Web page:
The Centre for Australian Languages and Linguistics and Batchelor Institute Press are proud to present:
Arrernte Stories about Birds
By Eastern Arrernte artist and writer Therese Ryder.
Iwenhenge the pipe nhenhe mpwareke apele, ayenge ampe putyelenge amangkeke. Thipe nhenhe mapeke akaltye-irremele akngerrapate mapele iletyarte awemele – arrpenheme, kere anwerne-kenhe, arrpenhe mape anwerne arlkwentye akngerre kwenye arle.
My reason why I made this book was that I grew up in the bush. I learned about these birds from my elders – about the birds we see as food, and the other birds that are not food for us.
This project combines Therese’s exquisite watercolour paintings of birds from Central Australia with their Arrernte names and short stories about their appearance, habits and cultural meanings. A book and a poster have been published with a companion app, which allows readers to hear the sounds of the birds, their Arrernte names and the Arrernte stories.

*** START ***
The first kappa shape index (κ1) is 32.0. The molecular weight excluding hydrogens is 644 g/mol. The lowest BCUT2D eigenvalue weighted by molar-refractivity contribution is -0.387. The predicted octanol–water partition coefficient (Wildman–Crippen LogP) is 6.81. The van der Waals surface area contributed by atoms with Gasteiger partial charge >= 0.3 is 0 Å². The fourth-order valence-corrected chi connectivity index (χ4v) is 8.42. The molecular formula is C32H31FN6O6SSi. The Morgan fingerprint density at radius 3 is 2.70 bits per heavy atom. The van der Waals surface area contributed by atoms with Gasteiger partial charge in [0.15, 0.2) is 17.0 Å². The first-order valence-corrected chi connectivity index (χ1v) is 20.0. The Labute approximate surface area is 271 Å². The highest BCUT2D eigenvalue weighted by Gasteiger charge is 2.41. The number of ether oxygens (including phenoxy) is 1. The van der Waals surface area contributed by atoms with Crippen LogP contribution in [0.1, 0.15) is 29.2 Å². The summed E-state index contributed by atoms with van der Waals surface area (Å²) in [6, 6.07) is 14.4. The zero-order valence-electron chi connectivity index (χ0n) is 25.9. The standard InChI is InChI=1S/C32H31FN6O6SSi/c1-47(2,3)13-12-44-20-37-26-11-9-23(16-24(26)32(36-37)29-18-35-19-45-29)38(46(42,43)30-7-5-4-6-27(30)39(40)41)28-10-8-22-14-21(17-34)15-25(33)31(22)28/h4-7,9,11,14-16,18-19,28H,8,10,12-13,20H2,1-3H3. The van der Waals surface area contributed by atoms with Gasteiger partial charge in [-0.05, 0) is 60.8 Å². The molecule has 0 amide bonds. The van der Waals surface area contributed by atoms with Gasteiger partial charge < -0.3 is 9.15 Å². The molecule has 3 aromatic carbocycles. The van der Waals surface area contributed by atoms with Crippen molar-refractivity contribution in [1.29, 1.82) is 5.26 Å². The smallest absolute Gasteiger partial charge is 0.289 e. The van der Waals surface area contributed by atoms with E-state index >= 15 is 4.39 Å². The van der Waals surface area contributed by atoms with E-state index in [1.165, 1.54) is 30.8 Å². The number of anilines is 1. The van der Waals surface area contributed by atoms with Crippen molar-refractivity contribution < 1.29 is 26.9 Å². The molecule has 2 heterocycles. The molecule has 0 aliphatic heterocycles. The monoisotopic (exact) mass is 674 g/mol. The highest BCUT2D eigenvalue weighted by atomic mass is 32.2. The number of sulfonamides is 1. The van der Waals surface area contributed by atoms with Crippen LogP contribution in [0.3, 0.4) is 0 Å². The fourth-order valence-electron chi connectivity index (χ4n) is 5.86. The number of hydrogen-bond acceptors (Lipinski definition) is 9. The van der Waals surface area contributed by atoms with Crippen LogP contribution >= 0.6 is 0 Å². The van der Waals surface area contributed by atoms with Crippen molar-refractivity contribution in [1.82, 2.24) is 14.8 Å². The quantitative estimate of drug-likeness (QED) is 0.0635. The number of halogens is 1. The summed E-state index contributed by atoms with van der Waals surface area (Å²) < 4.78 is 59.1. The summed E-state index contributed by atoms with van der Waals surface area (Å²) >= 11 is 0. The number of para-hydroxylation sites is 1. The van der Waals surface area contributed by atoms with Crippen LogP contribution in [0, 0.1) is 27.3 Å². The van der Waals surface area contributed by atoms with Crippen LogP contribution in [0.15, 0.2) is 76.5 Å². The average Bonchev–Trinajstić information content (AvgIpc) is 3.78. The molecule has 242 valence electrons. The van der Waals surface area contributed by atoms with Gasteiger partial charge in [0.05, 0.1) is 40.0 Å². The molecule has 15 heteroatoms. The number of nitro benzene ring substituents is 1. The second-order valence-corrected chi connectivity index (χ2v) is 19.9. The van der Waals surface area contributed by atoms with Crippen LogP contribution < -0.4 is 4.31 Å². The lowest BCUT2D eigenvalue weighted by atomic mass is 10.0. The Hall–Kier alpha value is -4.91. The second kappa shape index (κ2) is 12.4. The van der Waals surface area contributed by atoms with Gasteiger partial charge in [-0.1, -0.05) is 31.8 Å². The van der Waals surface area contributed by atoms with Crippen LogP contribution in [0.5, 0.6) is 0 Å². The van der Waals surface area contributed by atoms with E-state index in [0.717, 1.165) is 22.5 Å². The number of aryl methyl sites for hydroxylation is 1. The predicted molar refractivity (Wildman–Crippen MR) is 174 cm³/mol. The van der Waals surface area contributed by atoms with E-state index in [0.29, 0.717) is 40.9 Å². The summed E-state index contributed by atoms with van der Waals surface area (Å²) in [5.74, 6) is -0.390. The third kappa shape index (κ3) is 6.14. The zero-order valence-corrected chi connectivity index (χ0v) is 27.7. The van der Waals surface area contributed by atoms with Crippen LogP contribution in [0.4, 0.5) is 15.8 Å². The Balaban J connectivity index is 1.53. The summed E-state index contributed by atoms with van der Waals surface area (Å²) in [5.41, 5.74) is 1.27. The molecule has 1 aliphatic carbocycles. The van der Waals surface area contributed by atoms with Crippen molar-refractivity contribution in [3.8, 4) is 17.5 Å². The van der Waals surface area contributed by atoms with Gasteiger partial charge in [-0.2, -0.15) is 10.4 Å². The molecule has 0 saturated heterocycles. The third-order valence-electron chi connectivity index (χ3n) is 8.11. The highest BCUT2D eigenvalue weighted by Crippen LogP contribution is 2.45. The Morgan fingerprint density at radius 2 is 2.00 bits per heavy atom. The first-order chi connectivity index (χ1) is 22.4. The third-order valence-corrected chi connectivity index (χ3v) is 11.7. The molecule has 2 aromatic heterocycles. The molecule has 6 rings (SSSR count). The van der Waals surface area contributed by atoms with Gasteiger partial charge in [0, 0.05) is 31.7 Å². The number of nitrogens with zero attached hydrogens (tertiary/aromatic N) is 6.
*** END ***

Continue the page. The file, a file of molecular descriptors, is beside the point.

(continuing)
Poster and book design by Christine Bruderlin
To buy copies of the book and poster, contact Batchelor Institute Press
+61 (8) 8939 7352
To download the app, visit the app store or google play and search on ayeye thipe-akerte, or follow these links.
Bird call and song audio for the Ayeye Thipe-akerte app has been reproduced under licence from David Stewart, Nature Sounds
Click here to download a glossary and language notes (coming soon).
Getting in Touch is a partnership with the Research Unit for Indigenous Language at the University of Melbourne
Ayeye awetyeke nhenhe
You can listen to the stories here